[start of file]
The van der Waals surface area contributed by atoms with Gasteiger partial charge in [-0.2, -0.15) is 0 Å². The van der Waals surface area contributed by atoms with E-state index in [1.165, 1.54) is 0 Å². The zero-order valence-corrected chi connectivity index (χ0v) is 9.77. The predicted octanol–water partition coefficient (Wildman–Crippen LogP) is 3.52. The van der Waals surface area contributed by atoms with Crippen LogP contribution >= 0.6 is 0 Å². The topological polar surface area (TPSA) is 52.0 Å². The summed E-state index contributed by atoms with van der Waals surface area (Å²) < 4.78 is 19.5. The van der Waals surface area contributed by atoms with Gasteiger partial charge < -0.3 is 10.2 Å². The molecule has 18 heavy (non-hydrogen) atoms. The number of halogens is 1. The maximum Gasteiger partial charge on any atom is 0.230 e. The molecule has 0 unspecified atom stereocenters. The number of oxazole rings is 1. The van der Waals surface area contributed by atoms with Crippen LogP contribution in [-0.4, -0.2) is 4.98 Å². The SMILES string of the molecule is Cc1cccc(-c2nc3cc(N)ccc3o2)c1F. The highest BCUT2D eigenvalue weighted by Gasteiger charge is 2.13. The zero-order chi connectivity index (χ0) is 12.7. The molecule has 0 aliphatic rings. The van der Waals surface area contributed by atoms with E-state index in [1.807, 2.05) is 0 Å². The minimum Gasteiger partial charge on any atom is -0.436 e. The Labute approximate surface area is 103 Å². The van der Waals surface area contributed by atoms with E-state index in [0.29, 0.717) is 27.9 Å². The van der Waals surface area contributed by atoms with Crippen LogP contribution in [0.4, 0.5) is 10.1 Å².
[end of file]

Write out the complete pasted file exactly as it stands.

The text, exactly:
The van der Waals surface area contributed by atoms with Gasteiger partial charge in [-0.2, -0.15) is 0 Å². The van der Waals surface area contributed by atoms with E-state index in [1.165, 1.54) is 0 Å². The zero-order valence-corrected chi connectivity index (χ0v) is 9.77. The predicted octanol–water partition coefficient (Wildman–Crippen LogP) is 3.52. The van der Waals surface area contributed by atoms with Crippen LogP contribution >= 0.6 is 0 Å². The topological polar surface area (TPSA) is 52.0 Å². The summed E-state index contributed by atoms with van der Waals surface area (Å²) < 4.78 is 19.5. The van der Waals surface area contributed by atoms with Gasteiger partial charge < -0.3 is 10.2 Å². The molecule has 18 heavy (non-hydrogen) atoms. The number of halogens is 1. The maximum Gasteiger partial charge on any atom is 0.230 e. The molecule has 0 unspecified atom stereocenters. The number of oxazole rings is 1. The van der Waals surface area contributed by atoms with Crippen LogP contribution in [-0.4, -0.2) is 4.98 Å². The SMILES string of the molecule is Cc1cccc(-c2nc3cc(N)ccc3o2)c1F. The highest BCUT2D eigenvalue weighted by Gasteiger charge is 2.13. The zero-order chi connectivity index (χ0) is 12.7. The molecule has 0 aliphatic rings. The van der Waals surface area contributed by atoms with E-state index in [1.807, 2.05) is 0 Å². The minimum Gasteiger partial charge on any atom is -0.436 e. The Labute approximate surface area is 103 Å². The van der Waals surface area contributed by atoms with E-state index in [0.29, 0.717) is 27.9 Å². The van der Waals surface area contributed by atoms with Crippen LogP contribution in [0.4, 0.5) is 10.1 Å².